Survey: 53 Percent of Information Technology Security Leaders Do Not Know Whether Their Cybersecurity Tools Are Working

On July 30, cybersecurity firm AttackIQ released a report, based on research by the Ponemon Institute, that evaluated the efficacy of enterprise security strategies.  The report, titled “The Cybersecurity Illusion: The Emperor Has No Clothes,” stems from a Ponemon Institute survey of 577 information-technology and information-technology security practitioners in the United States “who are knowledgeable about their organization’s IT security strategy and tactics.”  Fifty-eight percent of those respondents are at or above supervisory levels.

The report’s most prominent finding was that 53 percent of those surveyed admitted that “they don’t know how well the cybersecurity tools they’ve deployed are working. . . . While respondents are most confident in having visibility into the organization’s applications, endpoints and servers, only 35 percent of respondents say they have a high degree of confidence in visibility into their cloud and IoT devices.”

Other significant findings from the survey data included the following:

  • Although companies are reportedly spending an average of $18.4 million annually on cybersecurity, data breaches still happen. Seventy percent of respondents attributed  that fact to the skill of the attackers.  Sixty-six percent attributed it to the complexity of computer security infrastructure (66 percent of respondents), “in part because the companies represented in this research have an average of 47 separate security solutions and technologies deployed in their organizations.  Sixty-five percent of respondents attributed it to “the dynamically changing attack surface and lack of adequate security staff with the necessary skills.”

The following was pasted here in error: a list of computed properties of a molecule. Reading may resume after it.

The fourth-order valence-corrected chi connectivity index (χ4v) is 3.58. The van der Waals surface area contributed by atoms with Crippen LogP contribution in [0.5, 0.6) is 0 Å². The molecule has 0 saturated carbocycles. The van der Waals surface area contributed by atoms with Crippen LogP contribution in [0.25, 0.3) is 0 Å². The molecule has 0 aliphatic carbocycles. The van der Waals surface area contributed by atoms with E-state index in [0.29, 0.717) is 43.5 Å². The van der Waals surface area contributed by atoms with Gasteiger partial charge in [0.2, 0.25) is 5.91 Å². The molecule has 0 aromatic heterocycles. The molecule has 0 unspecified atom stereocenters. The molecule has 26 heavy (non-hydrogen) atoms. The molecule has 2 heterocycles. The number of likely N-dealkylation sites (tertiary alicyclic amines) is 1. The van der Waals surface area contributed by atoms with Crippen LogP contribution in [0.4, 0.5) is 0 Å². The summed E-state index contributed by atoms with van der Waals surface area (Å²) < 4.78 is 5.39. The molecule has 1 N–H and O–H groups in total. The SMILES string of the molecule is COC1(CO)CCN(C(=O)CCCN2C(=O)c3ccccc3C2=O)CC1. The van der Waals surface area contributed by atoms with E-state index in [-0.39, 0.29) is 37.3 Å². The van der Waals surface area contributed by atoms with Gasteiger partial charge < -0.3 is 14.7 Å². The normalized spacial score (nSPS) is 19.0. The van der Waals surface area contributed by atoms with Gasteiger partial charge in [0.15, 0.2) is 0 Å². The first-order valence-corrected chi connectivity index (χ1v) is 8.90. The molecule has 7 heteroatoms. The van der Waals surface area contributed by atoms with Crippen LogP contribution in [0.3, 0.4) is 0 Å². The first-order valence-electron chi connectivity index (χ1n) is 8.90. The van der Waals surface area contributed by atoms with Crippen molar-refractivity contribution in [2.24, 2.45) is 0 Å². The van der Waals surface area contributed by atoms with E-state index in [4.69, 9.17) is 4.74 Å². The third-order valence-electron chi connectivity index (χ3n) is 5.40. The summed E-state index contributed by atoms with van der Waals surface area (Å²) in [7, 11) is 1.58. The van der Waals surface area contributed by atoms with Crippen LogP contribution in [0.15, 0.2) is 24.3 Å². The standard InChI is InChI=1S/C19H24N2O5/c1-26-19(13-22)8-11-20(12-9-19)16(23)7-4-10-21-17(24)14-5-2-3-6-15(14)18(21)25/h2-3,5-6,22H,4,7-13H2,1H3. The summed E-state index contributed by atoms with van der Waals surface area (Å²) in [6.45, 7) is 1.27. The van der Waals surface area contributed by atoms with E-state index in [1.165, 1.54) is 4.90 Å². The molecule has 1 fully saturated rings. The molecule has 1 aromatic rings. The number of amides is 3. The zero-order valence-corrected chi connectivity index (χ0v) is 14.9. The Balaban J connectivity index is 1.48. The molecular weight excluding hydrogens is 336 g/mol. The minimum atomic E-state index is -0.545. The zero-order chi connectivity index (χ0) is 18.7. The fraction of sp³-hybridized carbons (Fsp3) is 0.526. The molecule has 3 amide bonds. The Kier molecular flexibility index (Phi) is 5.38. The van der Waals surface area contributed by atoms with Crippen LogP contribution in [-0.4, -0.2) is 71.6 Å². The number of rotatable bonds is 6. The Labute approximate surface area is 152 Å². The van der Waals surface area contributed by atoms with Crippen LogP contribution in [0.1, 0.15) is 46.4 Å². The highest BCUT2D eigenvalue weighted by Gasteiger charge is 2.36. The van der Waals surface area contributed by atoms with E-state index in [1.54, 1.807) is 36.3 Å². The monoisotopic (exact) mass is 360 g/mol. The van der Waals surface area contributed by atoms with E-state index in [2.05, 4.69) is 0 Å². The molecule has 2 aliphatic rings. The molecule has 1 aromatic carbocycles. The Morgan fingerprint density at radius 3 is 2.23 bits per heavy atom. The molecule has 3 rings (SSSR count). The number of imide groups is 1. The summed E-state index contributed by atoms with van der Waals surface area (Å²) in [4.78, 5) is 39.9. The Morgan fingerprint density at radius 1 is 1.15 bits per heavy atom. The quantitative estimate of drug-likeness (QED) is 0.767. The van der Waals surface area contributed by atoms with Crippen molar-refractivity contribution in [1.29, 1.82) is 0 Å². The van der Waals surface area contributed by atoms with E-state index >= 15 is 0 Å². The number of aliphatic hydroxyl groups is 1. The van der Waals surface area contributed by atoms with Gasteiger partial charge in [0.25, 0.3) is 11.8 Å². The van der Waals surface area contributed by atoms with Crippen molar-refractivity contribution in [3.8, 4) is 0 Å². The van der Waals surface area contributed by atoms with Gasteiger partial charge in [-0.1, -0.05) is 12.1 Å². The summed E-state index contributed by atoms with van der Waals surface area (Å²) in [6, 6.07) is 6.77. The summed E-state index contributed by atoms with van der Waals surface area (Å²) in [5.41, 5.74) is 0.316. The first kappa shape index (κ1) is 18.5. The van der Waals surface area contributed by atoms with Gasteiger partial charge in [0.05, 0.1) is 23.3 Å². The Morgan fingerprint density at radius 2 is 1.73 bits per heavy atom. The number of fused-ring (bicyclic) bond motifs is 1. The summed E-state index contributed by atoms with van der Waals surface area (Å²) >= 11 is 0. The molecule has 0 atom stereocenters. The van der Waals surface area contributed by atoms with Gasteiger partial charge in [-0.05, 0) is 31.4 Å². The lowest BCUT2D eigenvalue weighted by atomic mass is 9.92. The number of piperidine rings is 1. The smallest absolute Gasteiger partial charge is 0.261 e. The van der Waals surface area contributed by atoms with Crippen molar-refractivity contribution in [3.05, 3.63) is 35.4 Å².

• Only 25 percent of respondents said that “the IT security team is able to respond to security incidents within one day,” primarily because of “a shortage of in-house expertise and the lack of timely response and engagement with other departments and functions.”
  • Sixty-three percent of respondents noted that “they have observed a security control reporting it blocked an attack when it actually failed to do so.”
  • Organizations have a mixed record of success in using penetrating testing to discover cybersecurity gaps. Even though 57 percent of respondents stated that their IT security teams conduct penetration testing. However, 31 percent of respondents stated that “they have no set schedule for penetration testing.” Similarly, 65 percent of respondents reported that “their penetration testing is very effective or effective in uncovering security gaps,” only 17 percent of respondents stated that “they confirm security gaps every time they are found through penetration testing.”
  • Respondents indicated that most organizations represented in the survey “will increase their IT security budget in the next 12 months, and 58 percent of respondents said that their organizations would be increasing their IT security budgets by an average of 14 percent.

Note: Not only Chief Information Security Officers, but other C-level business executives should pay close attention to these findings.  In particular, CISOs should have extended conversations with their information-security teams to see how their organizations’ cybersecurity programs are actually performing, and whether any of the shortcomings that the survey respondents identified are occurring in their own organizations.

While the Ponemon Institute survey asked respondents about their organizations’ expected IT security budget for the next 12 months, the percentage by which it would increase, the dollar range for the 2019 IT security budget, and the allocation of that budget, it did not ask whether they thought their organizations’ current and future cybersecurity budgets were adequate.  For that reason, even if they believe that their current budgets are adequate, CISOs need to revisit that issue with their IT staff members and be prepared to seek additional funding from their organizations if those discussions identify critical deficiencies that must be addressed promptly.

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